There is an ongoing discussion right now about the future of TransLink, and I (as always) have my own opinions about things like embracing-the-newest vs fixing-the-fundamentals spectra and the roles of different solutions, but I hope people who care enough to read this far in my post will go there and take part in the TransLink discussion.
I also hope as the Federal and Provincial governments continue discussions about spending billions on expanding road capacity on Highway 1, under the Fraser River, or even right here in our own neighbourhood, we can re-frame the discussion to talk about economic impacts of an unreliable transit system. The tunnel replacement and highway expansion is always talked about as an economic imperative – cars and trucks stuck in traffic are a negative cost. I argue that this picture right here shows the real economic backbone of the Province. 7.5% of the national GDP, almost half of the Provincial GDP is earned within 10km of this spot, and the real cost of congestion and traffic that looks like this is never accounted for:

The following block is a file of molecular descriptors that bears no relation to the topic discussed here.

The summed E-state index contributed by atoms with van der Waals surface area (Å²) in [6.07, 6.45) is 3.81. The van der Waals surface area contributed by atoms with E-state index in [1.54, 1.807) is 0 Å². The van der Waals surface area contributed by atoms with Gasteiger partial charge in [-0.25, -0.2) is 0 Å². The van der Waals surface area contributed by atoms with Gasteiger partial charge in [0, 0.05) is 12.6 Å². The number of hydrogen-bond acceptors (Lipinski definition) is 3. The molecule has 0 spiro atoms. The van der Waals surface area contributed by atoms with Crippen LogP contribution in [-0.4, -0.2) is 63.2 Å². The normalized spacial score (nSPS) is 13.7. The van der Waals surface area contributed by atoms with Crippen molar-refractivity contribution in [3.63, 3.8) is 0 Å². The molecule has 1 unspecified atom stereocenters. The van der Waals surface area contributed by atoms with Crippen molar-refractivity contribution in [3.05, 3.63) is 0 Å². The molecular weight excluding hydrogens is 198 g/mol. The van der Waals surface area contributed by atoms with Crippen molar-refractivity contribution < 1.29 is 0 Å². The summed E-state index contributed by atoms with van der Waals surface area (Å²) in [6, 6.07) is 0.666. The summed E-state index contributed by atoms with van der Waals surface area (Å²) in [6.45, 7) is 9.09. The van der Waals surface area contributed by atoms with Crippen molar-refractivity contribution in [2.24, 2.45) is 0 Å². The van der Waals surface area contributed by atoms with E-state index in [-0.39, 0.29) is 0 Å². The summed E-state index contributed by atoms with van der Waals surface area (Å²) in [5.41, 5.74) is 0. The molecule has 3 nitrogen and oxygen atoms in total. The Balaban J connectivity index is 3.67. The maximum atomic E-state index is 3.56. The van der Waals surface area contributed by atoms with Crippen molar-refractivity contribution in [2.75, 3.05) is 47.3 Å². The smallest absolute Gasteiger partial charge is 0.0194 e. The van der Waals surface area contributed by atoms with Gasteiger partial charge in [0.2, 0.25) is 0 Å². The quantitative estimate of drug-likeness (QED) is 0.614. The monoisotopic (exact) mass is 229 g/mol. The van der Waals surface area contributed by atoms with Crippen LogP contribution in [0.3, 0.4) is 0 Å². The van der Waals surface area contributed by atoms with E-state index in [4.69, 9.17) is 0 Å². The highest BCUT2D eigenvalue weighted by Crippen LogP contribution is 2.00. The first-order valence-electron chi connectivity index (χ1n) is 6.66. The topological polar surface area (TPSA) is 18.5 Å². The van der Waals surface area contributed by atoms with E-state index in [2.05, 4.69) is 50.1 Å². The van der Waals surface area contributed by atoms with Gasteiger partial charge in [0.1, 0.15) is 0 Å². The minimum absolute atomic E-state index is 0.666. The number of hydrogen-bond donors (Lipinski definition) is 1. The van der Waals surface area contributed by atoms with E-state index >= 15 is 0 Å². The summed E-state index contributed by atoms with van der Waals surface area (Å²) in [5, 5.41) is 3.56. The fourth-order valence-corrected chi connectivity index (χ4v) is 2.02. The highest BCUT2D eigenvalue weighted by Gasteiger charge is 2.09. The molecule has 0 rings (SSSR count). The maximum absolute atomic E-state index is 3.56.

But I want to say a couple of positive things about this week’s experiences in Snowmageddon.